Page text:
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Villanova Scientist Part of Team Producing First Image of Black Hole in Our Galaxy

The Event Horizon Telescope (EHT) Collaboration released this first image of Sagittarius A* Thursday, the first-ever image of the supermassive black hole at the center of our galaxy.
This image of Sagittarius A* released Thursday is the first visual evidence of the black hole at the center of our galaxy. Credit: Event Horizon Telescope collaboration

As cutting-edge science and technology begin to uncover more secrets of the universe, a scientist from Villanova University’s College of Liberal Arts and Sciences (CLAS) is helping continue to piece together one of space’s great mysteries.

Joey Neilsen, PhD, assistant professor of Physics, is a part of a team of astronomers unveiling the first image of the supermassive black hole at the center of our own Milky Way galaxy. The findings were announced at a press conference Thursday morning, yielding valuable clues about the workings of these massive objects believed to live at the center of most galaxies. The image was produced after years of work by a global research team called the Event Horizon Telescope (EHT) Collaboration using observations from a worldwide network of radio telescopes.

Scientists have long attempted to image the previously invisible Sagittarius A* (Sgr A*) and the image released Thursday provides the first visual evidence of the black hole’s existence. Astronomers cannot see the hole itself because of its complete darkness, but glowing gas around the center reveals a telltale sign of its presence. The EHT team’s results are being published in a special issue of The Astrophysical Journal Letters (link).

“This is the first view of the closest supermassive black hole, our black hole,” Neilsen said. “It’s one of only two black holes whose shadow can be detected, so it’s an important test of general relativity. It’s a big community effort.”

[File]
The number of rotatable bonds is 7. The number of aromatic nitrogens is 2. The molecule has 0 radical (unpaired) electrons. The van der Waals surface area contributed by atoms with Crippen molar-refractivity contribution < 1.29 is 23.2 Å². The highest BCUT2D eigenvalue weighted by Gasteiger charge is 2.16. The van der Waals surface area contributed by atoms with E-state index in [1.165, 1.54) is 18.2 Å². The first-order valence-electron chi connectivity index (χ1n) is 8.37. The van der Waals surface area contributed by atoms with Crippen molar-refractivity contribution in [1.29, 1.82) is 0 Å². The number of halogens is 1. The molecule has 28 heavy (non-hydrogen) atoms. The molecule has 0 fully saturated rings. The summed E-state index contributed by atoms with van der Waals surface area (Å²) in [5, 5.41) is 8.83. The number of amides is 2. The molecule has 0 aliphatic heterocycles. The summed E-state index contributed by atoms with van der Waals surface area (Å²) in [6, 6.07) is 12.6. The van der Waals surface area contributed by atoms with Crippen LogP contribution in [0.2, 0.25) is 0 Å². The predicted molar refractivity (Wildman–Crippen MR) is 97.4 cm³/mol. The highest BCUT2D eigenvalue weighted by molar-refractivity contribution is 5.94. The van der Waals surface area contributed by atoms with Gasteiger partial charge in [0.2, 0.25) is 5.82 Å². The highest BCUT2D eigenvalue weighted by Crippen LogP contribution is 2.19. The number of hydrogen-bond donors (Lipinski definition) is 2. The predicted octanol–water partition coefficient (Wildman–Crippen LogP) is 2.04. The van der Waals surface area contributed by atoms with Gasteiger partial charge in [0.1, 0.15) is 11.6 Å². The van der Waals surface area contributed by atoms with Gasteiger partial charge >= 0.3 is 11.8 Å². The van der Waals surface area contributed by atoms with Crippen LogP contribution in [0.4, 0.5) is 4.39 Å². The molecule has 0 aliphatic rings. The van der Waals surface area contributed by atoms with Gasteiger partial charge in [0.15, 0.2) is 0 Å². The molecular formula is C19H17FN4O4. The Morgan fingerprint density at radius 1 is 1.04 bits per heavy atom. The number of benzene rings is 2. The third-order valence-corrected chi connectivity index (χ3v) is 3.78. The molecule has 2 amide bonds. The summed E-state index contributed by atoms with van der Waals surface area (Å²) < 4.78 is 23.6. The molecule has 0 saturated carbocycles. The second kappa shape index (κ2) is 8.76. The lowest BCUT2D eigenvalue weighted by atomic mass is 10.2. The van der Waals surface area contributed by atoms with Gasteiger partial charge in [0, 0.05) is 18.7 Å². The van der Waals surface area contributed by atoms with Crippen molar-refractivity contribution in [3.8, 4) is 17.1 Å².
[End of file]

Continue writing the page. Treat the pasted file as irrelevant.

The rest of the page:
To image Sgr A*, the team created the EHT by linking together eight radio observatories across the world to create one large virtual telescope. The black hole was observed on multiple nights and data was collected over a period of consecutive hours, like using a long exposure time on a camera. Neilsen worked with colleagues in the team’s Multiwavelength Working Group to secure coordinated observations of Sagittarius A* with other facilities including NASA’s Chandra X-ray Observatory and the NuSTAR (Nuclear Spectroscopic Telescope Array) X-ray Observatory.

The latest announcement comes on the heels of the EHT Collaboration’s release of the first image of a black hole in 2019. Neilsen also played a role in observations of the more distant black hole M87*, located in the galaxy M87.

“One thing that makes this image particularly significant is that the image of Sgr A* varies much more rapidly than M87*,” he said. “But we still expect similar images according to general relativity, so it’s important that both sources are consistent with bright rings surrounding a dark region.”

The latest image is the culmination of a five-year journey. The team of more than 300 researchers from around the globe used supercomputers to combine and analyze data while comparing observations with its library of simulated black holes. Neilsen and undergraduate student Caleb Kwon, ’22 CLAS, studied X-ray “flares” with the team to help understand the rapid, energetic variability of the EHT target.

The work being done by Neilsen and the EHT Collaboration continues. A major observation campaign this spring included more telescopes than ever before. The expanding network and technology will allow scientists to take more impressive images and movies of black holes in the near future.             

“We’re so excited to continue these campaigns in the future,” Neilsen said. “They give us a chance to connect the dots between Sgr A*’s most energetic flares and structure near the event horizon that is finally visible to the EHT.”